Lunar Reconnaissance Orbiter discovers thermally stable areas in surface pits suitable for future lunar bases

Using data from NASA’s Lunar Reconnaissance Orbiter (LRO), a group of NASA-funded researchers has discovered that shaded locations inside surface pits on the lunar surface harbor comfortable temperatures that could prove useful for future lunar exploration.

Furthermore, LRO continues to operate in a healthy state around the Moon and is regularly returning data, so much so that NASA awarded the spacecraft and teams a mission extension back in April, which will allow the craft to continue its observations of the Moon.

Since inserting into lunar orbit on June 23, 2009, LRO has imaged, investigated, and measured the lunar surface pits that are the subject of new research led by Tyler Horvath, a student at the University of California, Los Angeles. The Horvath et al. research shows that the temperature of the pits stays around 17° Celsius (63° Fahrenheit) in shaded areas.

Lunar surface pits were first seen in 2009, and since their discovery, scientists have theorized that the pits serve as openings to underground caves and other subsurface geologic features.

Understanding the temperatures of these pits is important for future exploration of the Moon, as they could be used for future sites or bases that require thermally stable (neither extremely hot nor extremely cold) locations.

These images, taken by LRO, show the Marius Hills pit, which is approximately 34 meters deep. (Credit: NASA/GSFC/Arizona State University)

Surface temperatures on the sunlit side of the Moon can reach to around 127° C, with night-side temperatures reaching as low as -173° C.

“Lunar pits are a fascinating feature on the lunar surface. Knowing that they create a stable thermal environment helps us paint a picture of these unique lunar features and the prospect of one day exploring them,” said LRO Project Scientist Noah Petro of NASA’s Goddard Space Flight Center.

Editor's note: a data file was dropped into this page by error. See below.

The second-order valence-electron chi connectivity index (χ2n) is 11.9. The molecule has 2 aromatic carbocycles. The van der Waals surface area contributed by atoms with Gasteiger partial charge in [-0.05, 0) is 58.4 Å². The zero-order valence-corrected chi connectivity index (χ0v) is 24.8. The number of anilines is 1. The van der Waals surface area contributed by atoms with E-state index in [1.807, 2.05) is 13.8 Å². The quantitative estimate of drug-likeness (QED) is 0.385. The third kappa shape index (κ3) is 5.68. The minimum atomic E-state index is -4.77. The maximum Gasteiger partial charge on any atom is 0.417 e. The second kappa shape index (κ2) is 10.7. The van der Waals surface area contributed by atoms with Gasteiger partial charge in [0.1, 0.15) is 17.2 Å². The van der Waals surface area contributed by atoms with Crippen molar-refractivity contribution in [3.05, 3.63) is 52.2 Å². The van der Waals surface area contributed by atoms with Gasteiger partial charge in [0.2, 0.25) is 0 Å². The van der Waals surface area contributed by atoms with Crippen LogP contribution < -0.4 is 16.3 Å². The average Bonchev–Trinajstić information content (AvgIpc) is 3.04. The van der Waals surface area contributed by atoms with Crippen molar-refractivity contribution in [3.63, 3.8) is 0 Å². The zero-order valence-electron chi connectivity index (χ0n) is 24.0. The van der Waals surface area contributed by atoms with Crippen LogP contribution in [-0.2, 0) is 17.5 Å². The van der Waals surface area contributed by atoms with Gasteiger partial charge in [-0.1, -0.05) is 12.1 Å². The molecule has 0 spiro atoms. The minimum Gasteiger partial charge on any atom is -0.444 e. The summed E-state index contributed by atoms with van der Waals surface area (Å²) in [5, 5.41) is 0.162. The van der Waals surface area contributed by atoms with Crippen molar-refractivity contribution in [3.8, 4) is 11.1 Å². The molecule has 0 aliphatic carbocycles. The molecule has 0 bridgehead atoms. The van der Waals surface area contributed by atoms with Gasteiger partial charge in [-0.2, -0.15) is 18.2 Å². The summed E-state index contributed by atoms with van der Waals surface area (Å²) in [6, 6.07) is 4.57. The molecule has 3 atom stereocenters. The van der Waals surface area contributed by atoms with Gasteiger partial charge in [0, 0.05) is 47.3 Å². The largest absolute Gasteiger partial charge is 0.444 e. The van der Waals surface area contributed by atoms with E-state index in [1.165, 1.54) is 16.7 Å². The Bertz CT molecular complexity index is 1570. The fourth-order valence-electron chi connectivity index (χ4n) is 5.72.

In addition to being used as a site for bases that require thermally stable conditions, as the Moon has no atmosphere to protect the surface from solar events and debris, the shaded areas of these pits or caves could be used as shelters to provide protection from intense cosmic rays, solar radiation, and micrometeorites.

When looking at the nature of the pits and how they formed, Horvath et al.’s research suggest that “about 16 of the more than 200 pits are probably collapsed lava tubes” which formed early on in the Moon’s evolution.

Lava tubes can form when either molten lava flows beneath a cooler field of lava or when a crust forms over the top of a river of molten lava.


As the lava and magma cool, long hollow tunnels are created below the surface. If the ceiling of one of these subsurface lava tubes becomes unstable, it will collapse and form a pit on the surface, similar to the pits seen on the Moon.

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Two of the largest and most prominent surface pits seen in the Horvath et al. research have large, visible overhangs that appear to lead to a larger cave system.

Current theories suggest that the Moon formed from an impact between an ancient Mars-sized planet, named Theia, and a young proto-Earth. The impact would have been large enough to completely liquefy the ejecta from the impact, which would then have re-accreted into the Moon to create the Earth-Moon system.